Gonyleptoidea, largely restricted to the Neotropics, constitutes the most diverse superfamily of Opiliones and includes the largest and flashiest representatives of this arachnid order. However, the relationships among its main lineages (families and superfamilies) and the timing of their origin are…

Cooper, N., A. L. Bond, J. L. Davis, R. Portela Miguez, L. Tomsett, and K. M. Helgen. 2019. Sex biases in bird and mammal natural history collections. Proceedings of the Royal Society B: Biological Sciences 286: 20192025. https://doi.org/10.1098/rspb.2019.2025

Natural history specimens are widely used across ecology, evolutionary biology and conservation. Although biological sex may influence all of these areas, it is often overlooked in large-scale studies using museum specimens. If collections are biased towards one sex, studies may not be representativ…

Li, X., B. Li, G. Wang, X. Zhan, and M. Holyoak. 2020. Deeply digging the interaction effect in multiple linear regressions using a fractional-power interaction term. MethodsX 7: 101067. https://doi.org/10.1016/j.mex.2020.101067

In multiple regression Y ~ β0 + β1X1 + β2X2 + β3X1 X2 + ɛ., the interaction term is quantified as the product of X1 and X2. We developed fractional-power interaction regression (FPIR), using βX1M X2N as the interaction term. The rationale of FPIR is that the slopes of Y-X1 regression along the X2 gr…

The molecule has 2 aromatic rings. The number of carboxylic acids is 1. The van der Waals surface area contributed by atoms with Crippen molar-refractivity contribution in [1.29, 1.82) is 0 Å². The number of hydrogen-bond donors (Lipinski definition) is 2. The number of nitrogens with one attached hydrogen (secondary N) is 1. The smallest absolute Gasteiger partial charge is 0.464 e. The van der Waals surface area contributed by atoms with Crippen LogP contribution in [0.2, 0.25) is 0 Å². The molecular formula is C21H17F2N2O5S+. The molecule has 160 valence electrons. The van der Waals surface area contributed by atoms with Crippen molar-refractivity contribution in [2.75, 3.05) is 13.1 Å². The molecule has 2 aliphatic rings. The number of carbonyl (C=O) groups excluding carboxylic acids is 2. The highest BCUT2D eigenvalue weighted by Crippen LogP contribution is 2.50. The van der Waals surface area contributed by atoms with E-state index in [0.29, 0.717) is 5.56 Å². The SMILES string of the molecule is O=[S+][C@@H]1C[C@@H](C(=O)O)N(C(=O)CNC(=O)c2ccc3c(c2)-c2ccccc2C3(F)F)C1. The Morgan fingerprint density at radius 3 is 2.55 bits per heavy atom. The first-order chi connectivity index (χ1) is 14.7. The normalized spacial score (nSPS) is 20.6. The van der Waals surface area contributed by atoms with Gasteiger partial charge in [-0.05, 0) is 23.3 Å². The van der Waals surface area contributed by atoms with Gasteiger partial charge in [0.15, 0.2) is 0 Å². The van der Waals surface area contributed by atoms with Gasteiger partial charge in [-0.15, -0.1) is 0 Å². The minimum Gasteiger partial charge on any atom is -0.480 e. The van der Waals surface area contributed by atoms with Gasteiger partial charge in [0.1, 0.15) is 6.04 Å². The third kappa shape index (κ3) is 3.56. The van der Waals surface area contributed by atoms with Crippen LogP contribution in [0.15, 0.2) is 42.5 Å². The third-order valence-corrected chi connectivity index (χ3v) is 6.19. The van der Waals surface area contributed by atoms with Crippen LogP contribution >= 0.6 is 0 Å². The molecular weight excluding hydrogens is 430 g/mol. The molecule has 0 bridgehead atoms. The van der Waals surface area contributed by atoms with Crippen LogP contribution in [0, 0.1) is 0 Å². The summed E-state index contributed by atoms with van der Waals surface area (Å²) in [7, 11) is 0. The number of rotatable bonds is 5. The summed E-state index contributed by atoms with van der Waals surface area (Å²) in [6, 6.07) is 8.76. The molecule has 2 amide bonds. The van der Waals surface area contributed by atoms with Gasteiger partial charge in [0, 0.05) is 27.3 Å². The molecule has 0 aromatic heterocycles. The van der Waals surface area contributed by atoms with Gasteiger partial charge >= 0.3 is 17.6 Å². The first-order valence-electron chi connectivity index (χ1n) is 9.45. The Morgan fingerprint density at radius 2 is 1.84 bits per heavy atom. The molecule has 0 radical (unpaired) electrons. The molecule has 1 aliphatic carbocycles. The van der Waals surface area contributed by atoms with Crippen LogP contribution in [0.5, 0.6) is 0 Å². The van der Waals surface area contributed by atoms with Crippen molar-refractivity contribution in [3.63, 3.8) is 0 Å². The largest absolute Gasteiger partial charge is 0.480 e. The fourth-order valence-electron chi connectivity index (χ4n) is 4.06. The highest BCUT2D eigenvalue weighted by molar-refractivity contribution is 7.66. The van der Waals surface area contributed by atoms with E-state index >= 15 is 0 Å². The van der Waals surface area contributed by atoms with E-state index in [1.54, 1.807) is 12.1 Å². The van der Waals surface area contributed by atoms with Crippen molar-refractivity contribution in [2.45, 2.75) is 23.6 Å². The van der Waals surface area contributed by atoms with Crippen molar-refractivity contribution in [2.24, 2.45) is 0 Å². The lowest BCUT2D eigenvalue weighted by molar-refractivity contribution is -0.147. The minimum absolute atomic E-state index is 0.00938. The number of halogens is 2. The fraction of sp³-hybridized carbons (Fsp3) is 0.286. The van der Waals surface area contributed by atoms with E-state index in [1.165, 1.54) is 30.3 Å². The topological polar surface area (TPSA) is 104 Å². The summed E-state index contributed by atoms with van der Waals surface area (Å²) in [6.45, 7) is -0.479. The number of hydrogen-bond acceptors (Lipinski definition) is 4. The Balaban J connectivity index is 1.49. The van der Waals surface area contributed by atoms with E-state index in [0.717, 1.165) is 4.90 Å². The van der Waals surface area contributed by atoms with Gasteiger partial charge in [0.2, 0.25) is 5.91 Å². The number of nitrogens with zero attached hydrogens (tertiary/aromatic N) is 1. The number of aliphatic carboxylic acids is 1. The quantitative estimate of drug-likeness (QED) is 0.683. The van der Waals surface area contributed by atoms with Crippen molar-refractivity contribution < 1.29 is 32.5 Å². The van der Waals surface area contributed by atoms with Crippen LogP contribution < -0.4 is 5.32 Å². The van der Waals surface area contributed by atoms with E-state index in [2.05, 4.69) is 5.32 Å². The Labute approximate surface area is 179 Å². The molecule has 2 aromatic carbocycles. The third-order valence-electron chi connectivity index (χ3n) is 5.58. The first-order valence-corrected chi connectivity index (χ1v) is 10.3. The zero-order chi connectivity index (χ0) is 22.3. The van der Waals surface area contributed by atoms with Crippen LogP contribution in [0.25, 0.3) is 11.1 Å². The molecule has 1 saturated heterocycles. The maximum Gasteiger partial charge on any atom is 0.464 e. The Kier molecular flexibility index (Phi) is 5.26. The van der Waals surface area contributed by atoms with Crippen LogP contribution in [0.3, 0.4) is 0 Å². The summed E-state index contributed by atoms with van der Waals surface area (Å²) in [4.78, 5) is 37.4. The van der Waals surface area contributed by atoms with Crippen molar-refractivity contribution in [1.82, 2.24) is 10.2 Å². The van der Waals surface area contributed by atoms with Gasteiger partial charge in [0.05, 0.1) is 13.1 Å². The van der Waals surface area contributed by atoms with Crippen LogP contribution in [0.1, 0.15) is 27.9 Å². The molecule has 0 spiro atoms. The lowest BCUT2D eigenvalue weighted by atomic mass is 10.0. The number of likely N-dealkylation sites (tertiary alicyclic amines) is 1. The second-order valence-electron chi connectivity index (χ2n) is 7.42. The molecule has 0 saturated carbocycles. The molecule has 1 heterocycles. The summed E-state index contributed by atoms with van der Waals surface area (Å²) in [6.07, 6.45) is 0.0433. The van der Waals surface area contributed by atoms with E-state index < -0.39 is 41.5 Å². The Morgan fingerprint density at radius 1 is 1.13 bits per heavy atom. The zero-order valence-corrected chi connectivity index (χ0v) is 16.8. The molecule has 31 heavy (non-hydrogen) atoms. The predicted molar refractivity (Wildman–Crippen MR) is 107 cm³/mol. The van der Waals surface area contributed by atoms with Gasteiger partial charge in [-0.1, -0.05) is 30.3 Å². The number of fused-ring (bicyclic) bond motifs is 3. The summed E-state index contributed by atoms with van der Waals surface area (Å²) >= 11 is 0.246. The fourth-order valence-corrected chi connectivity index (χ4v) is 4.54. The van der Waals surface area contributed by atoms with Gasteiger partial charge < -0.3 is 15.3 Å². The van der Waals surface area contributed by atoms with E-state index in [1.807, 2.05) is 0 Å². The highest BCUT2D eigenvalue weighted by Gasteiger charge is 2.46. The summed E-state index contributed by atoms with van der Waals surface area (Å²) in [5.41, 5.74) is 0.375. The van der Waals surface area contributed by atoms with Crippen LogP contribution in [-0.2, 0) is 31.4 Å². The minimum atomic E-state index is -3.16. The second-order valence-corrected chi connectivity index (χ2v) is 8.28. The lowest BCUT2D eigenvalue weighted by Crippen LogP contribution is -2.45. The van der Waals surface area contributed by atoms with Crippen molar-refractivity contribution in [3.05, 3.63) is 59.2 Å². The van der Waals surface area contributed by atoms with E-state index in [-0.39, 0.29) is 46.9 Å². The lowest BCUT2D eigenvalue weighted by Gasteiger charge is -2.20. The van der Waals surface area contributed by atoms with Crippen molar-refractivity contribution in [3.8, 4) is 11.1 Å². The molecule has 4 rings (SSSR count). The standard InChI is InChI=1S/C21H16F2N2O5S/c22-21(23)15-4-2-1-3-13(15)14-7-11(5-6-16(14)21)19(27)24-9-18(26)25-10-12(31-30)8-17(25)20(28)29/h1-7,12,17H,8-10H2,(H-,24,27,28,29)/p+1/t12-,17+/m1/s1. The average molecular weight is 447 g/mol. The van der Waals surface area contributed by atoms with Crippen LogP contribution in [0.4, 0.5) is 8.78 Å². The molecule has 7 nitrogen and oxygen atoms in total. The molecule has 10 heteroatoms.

Pili, A. N., R. Tingley, E. Y. Sy, M. L. L. Diesmos, and A. C. Diesmos. 2020. Niche shifts and environmental non-equilibrium undermine the usefulness of ecological niche models for invasion risk assessments. Scientific Reports 10. https://doi.org/10.1038/s41598-020-64568-2

Niche shifts and environmental non-equilibrium in invading alien species undermine niche-based predictions of alien species’ potential distributions and, consequently, their usefulness for invasion risk assessments. Here, we compared the realized climatic niches of four alien amphibian species (Hyla…

Scharff, N., J. A. Coddington, T. A. Blackledge, I. Agnarsson, V. W. Framenau, T. Szűts, C. Y. Hayashi, and D. Dimitrov. 2019. Phylogeny of the orb‐weaving spider family Araneidae (Araneae: Araneoidea). Cladistics 36: 1–21. https://doi.org/10.1111/cla.12382

We present a new phylogeny of the spider family Araneidae based on five genes (28S, 18S, COI, H3 and 16S) for 158 taxa, identified and mainly sequenced by us. This includes 25 outgroups and 133 araneid ingroups representing the subfamilies Zygiellinae Simon, 1929, Nephilinae Simon, 1894, and the typ…

García-Bañuelos, P., S. M. Rovito, and E. Pineda. 2019. Representation of Threatened Biodiversity in Protected Areas and Identification of Complementary Areas for Their Conservation: Plethodontid Salamanders in Mexico. Tropical Conservation Science 12: 194008291983415. https://doi.org/10.1177/1940082919834156

Protected areas (PAs) have been the most important conservation instrument worldwide and are reaching the coverage percentage suggested internationally (17%), but with the risk of not being ecologically representative, which is particularly concerning for threatened species. Using a database of reco…

Liu, X., T. M. Blackburn, T. Song, X. Li, C. Huang, and Y. Li. 2019. Risks of Biological Invasion on the Belt and Road. Current Biology 29: 499-505.e4. https://doi.org/10.1016/j.cub.2018.12.036

China’s Belt and Road Initiative (BRI) is an unprecedented global development program that involves nearly half of the world’s countries [1]. It not only will have economic and political influences, but also may generate multiple environmental challenges and is a focus of considerable academic and p…